“The generic term for the patterns of vibration that occur on the surface of an object when excited by an incident sound is ‘modal phenomena,’ a field of study that covers everything from vibrations in suspension bridges, to vibrations in body parts of cars, to the effects of sound on the human skeleton and internal organs. In the 1970’s this branch of science was named ‘cymatics’ by Swiss doctor Hans Jenny, a word that derives from the Greek ‘kyma,’ meaning ‘wave’ and the inspiration for the name of our CymaScope instrument. The classical view of modal phenomena is that modal patterns form as a consequence of the natural resonant frequencies, or modes, of the object or membrane; current mathematical techniques used to describe this class of phenomena say nothing about the quality of the exciting sound. Musical sounds contain many harmonics so when a circular membrane is excited by a complex musical sound the resulting modal pattern(s) are, naturally, also complex. If we sample a moment from music and analyze it in terms of its fundamental frequency and associated harmonics, and then apply that sample to, say, a circular latex membrane of known elasticity, known diameter and fixed edge, present mathematical techniques cannot predict what pattern will form on the membrane. It appears that no one has attempted to solve this problem, either because no applications for a solution have become evident or because physicists have not seen the importance of mathematically modeling such phenomena. Only the pattern associated with the fundamental frequency can be predicted with any degree of certainty. Thus, for example, the design of musical instruments remains an art rather than a science.

“John Stuart Reid with the first prototype CymaScope” (2002)

Mathematical modelling of the modes of vibration of a circular flexible membrane currently contain only such factors as shape and elacticity of the materials; the mathematics either describe a fixed boundary condition, in the case of a drum, or a single central fixing and a free edge in the case of a circular Chladni plate. Bessel functions and the wave equation are employed to define a finite number of normal modes, based on the natural resonances of the membrane or plate. However, the parameters for the CymaScope are quite different to the case of the drum and the circular resonant plate. Water is free to move at the circular boundary and across its entire surface area. In addition, water responds not only to its normal modes but to any audible frequency imposed on it. In other words, within the limits mentioned above, all the primary periodicities in a given audible sound or in a given sample of music are rendered visible. The resulting patterns can be considered as analogs of the sound or music since the geometry in the resulting patterns is a function of the periodicities within the exciting sound.

“John Stuart Reid making dolphin picture words visible, in collaboration with Jack Kassewitz” (2008)

The CymaScope has applications in almost every branch of science simply because vibration underpins all matter. The ability to see such vibrations permits a depth of study previously unavailable to scientists, engineers and researchers. Readers will have seen our list of research topics covering subject areas from Astrophysics to Zoology. Just as great advances in medical science have come about as the result of the microscope, and huge strides have been made in understanding the Universe with the telescope, the CymaScope instrument holds enormous potential to reveal the hidden realm of sound and vibration. Our team recently made a wonderful breakthrough in the field of dolphin language research and in Mereon research, an energy pattern that may lie at the heart of creation. However, as with all scientific instruments it is vital that the relevant maths is developed, enabling predictions to be made and dynamic systems to be modelled.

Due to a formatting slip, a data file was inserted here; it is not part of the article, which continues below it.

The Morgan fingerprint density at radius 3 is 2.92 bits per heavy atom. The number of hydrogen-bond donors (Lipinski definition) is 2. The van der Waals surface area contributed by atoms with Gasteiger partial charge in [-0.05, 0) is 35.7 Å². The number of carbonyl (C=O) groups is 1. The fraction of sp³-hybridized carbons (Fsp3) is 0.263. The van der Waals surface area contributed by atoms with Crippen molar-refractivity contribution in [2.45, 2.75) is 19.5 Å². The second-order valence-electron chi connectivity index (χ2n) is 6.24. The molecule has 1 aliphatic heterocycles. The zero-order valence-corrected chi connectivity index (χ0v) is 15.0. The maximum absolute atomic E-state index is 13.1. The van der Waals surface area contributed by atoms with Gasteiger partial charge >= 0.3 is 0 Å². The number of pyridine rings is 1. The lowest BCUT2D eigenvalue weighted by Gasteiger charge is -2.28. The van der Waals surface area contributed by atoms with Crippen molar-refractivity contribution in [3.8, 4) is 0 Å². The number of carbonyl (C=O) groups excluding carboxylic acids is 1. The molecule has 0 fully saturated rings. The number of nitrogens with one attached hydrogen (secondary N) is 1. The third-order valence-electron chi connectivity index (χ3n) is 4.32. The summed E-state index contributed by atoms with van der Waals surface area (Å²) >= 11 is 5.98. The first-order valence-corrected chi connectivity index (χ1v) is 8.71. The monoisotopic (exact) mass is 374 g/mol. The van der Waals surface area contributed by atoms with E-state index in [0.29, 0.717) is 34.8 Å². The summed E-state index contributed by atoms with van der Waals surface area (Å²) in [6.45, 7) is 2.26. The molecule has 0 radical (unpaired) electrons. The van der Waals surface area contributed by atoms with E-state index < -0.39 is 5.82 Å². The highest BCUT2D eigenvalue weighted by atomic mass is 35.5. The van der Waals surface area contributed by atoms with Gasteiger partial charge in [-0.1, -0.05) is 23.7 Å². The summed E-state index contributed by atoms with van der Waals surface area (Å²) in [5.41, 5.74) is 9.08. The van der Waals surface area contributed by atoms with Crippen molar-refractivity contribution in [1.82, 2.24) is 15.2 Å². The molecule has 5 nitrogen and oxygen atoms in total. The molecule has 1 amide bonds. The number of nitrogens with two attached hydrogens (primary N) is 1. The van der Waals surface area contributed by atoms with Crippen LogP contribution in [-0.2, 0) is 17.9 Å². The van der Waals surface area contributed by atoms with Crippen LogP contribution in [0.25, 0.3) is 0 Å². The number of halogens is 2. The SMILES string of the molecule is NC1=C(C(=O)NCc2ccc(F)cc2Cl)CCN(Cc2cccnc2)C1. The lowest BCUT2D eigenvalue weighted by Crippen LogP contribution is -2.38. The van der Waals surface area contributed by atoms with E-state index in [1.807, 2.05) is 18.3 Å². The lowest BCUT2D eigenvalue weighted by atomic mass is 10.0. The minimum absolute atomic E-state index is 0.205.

If you are a student or professor of applied mathematics we invite you to contact us to discuss a possible collaborative study.”


“Researchers in Key Largo, Florida have audio and spectrographic evidence of a dolphin stunning and disabling her prey with sound. This topic, commonly referred to as The Dolphin Big Bang, has been a hotly debated issue for many years with experts on both sides of the fence. This week Jack Kassewitz of has announced he has photographed and recorded a dolphin named Castaway, actively targeting and stunning a mullet fish. Days later, two researchers from the Marine Mammal Conservancy (MMC) were carefully monitoring Castaway when they witnessed her emitting a powerful blast of sound in the direction of another mullet. That fish showed immediate signs of distress and disorientation. Stacey Anderson, one of the MMC researchers who witnessed the event said “Castaway yelled very loudly at a mullet, the mullet seemed unable to move at first, and then the mullet started swimming on its left side with its head partially out of the water and gulping air. Thirty minutes later, the fish appeared near death when we removed it from the dolphin’s pen.”

Each acoustic event was recorded using high-definition hydrophones in the water, with the data stored digitally onto hard disk recorders. Kassewitz was underwater filming Castaway when the first event took place. He said, “I noticed her sounds and a mullet rapidly retreating from her during the filming, but I didn’t realize what had happened until later when we compared the recorded acoustic signals to the second event, in which the fish was clearly disabled and likely died.” The team is part of a multi-disciplinary research project with MMC and Dolphins Plus assisting Castaway, a stranded, deaf, pregnant offshore bottlenose dolphin (Tursiops truncatus). This pregnant female stranded on November 11, 2006 at Castaway Cove in Vero Beach, Florida and spent 79 days in rehabilitation at Mote Marine Laboratory, recovering enough to be approved for release. An attempt to release her was made on January 30th, 2007. After 3 unsuccessful attempts, including one release into the middle of a pod of dolphins 3+ miles offshore, she was sent to the MMC facility in Key Largo, Florida, for further evaluation and rehabilitation.

“These unique recordings of video and sound have come about because we are monitoring Castaway 24 hours a day, seven days a week for a period of 7-9 months. It seems ironic that a deaf dolphin would teach us so much about this debated topic of whether Dolphins can stun prey,” Kassewitz added. In 2006, the Journal of the Acoustic Society of America, contained a research paper by Kelly J. Benoit-Bird, Whitlow W. Au, Ronald Kastelein that concluded, “Based on the(ir) results, the hypothesis that acoustic signals of odotocetes alone can disorient or “stun” prey cannot be supported (emphasis added).” The recent discovery with Castaway in Key Largo refutes that paper. Kassewitz said in response, “I am sorry that their research has been overturned, but we now know that dolphins can indeed stun their prey.”